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ISSN: 2196-3673

IJREE 2-2018 | A Discussion about Concepts and Terms in the Field of Extended Education

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ISSN: 2196-3673

Content

IJREE – International Journal for Research on Extended Education
2-2018: A Discussion about Concepts and Terms in the Field of Extended Education

Special Section
Marianne Schuepbach: Introduction: A Discussion about Concepts and Terms in the Field of Extended Education
Anna Klerfelt / Anna-Lena Ljusberg: Eliciting Concepts in the Field of Extended Education – A Swedish Provoke
Marianne Schuepbach: Useful terms in English for the field of extended education and a characterization of the field from a Swiss perspective
Ludwig Stecher: Extended Education – Some Considerations on a Growing Research Field
Sang Hoon Bae: Concepts, Models, and Research of Extended Education
Gil G. Noam / Bailey B. Triggs: Expanded learning: A thought piece about terminology, typology, and transformation

General Contributions
Isa Steinmann / Rolf Strietholt: Student achievement and educational inequality in half- and all-day schools: Evidence from Germany

Developments in the Field of Extended Education
Fuyuko Kanefuji: Japanese Policy for After-School Programs: Education through School-Community Collaborations
Hanna Koskimies / Iina Berden / Emma Harju: New art and culture ‒ inspired pedagogy to Finnish schools. A child-centred approach to organising extracurricular activities
Myung Suk Woo: Extended Education in Korea from the Perspective of the Economics of Education

Download of Table of Contents / Inhaltsverzeichnis herunterladen

 

Download of single articles (Open Access/fee-based): ijree.budrich-journals.com
You can register here for the IJREE alert.

Einzelbeitrag-Download (Open Access/Gebühr): ijree.budrich-journals.com
Sie können sich hier für den IJREE-Alert anmelden.

Additional information

Publisher

ISSN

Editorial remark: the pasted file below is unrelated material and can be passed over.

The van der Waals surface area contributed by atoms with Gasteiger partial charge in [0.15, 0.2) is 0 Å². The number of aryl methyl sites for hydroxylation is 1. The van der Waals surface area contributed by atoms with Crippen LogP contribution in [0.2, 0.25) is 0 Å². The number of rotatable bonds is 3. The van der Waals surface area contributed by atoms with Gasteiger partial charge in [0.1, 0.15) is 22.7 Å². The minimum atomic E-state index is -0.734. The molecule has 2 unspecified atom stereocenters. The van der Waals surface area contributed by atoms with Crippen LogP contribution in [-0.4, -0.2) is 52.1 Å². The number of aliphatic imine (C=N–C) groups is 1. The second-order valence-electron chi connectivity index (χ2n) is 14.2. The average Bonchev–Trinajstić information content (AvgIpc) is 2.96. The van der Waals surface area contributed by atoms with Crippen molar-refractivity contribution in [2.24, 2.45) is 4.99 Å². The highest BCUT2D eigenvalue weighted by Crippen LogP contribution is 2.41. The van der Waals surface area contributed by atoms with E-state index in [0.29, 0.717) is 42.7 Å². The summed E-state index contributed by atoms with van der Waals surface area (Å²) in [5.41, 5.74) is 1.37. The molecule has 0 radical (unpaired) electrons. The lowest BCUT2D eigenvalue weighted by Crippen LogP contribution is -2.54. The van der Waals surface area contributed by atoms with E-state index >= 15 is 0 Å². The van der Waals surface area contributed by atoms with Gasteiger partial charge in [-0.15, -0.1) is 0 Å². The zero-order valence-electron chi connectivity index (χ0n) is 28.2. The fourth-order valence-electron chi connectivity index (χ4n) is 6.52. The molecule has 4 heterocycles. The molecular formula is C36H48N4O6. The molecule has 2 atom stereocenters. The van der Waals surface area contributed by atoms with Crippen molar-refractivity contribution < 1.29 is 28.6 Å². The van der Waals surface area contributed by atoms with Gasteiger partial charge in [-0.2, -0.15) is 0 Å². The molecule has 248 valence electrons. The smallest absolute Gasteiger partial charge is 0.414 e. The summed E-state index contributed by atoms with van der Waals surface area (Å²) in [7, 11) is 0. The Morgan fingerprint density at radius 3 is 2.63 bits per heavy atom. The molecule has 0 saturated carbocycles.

2196-3673

eISSN

2196-7423

Volume

6. Jahrgang 2018

Edition

2

Date of publication

10.05.2019

Scope

108

Language

Englisch

Format

17 x 24 cm

DOI

https://doi.org/10.3224/ijree.v6i2

Open Access-Lizenz

https://creativecommons.org/licenses/by-sa/4.0/deed.de

Homepage

https://ijree.budrich-journals.com

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Autor*innen

Schlagwörter

afterschool, all-day school, economics of education, education, educational inequality, eliciting concepts, extended education, extracurricular activities, family socio reproduction strategies, Finland, Germany, Japan, Korea, learning opportunities, Learning society, mathematics achievement, pedagogy, reading achievement, school-community collaboration, social inequality, social-emotional skills, Sweden, Switzerland, youth development

Abstracts

Eliciting Concepts in the Field of Extended Education – A Swedish Provoke (Anna Klerfelt, Anna-Lena Ljusberg)
The aim of this article is to contribute to the discussion concerning the concepts used in the field of extended education by scrutinising different concepts that can contribute to research and guard the specific educational attitude of extended education as viewed from a Swedish perspective. The discussion will be based on a review of concepts used in both national and international research, as well as those formulated in Swedish policy documents and traditionally used in Swedish schoolage educare activity. Defining extended education as a social practice that aims at meaning making based on experiences from everyday life will be an important theoretical starting point to which the discussed concepts will be related. The significance of taking a point of departure in children’s perspectives is central in the article. Finally, some newly created concepts will be suggested as significant for the development of extended education. Keywords: extended education, Swedish concepts, theories, values
» Download Single Contribution Free of Charge (Budrich Journals) / Einzelbeitrag kostenlos herunterladen (Budrich Journals)

Useful terms in English for the field of extended education and a characterization of the field from a Swiss perspective (Marianne Schuepbach)
In the last 20 years, interest in the field of extended education has been growing worldwide. Countries in the East and the West have been investing in developing systems to support student learning after traditional school hours. In this contribution, we first clarify concepts and terms currently used in Switzerland and then, from an international point of view, focus on possible useful terms in this new field in English. In the third part, we attempt to outline the field of extended education by means of basic points, illustrated using Switzerland as an example. Keywords: Extended education, concept, term, characterization, Switzerland
» Download Single Contribution Free of Charge (Budrich Journals) / Einzelbeitrag kostenlos herunterladen (Budrich Journals)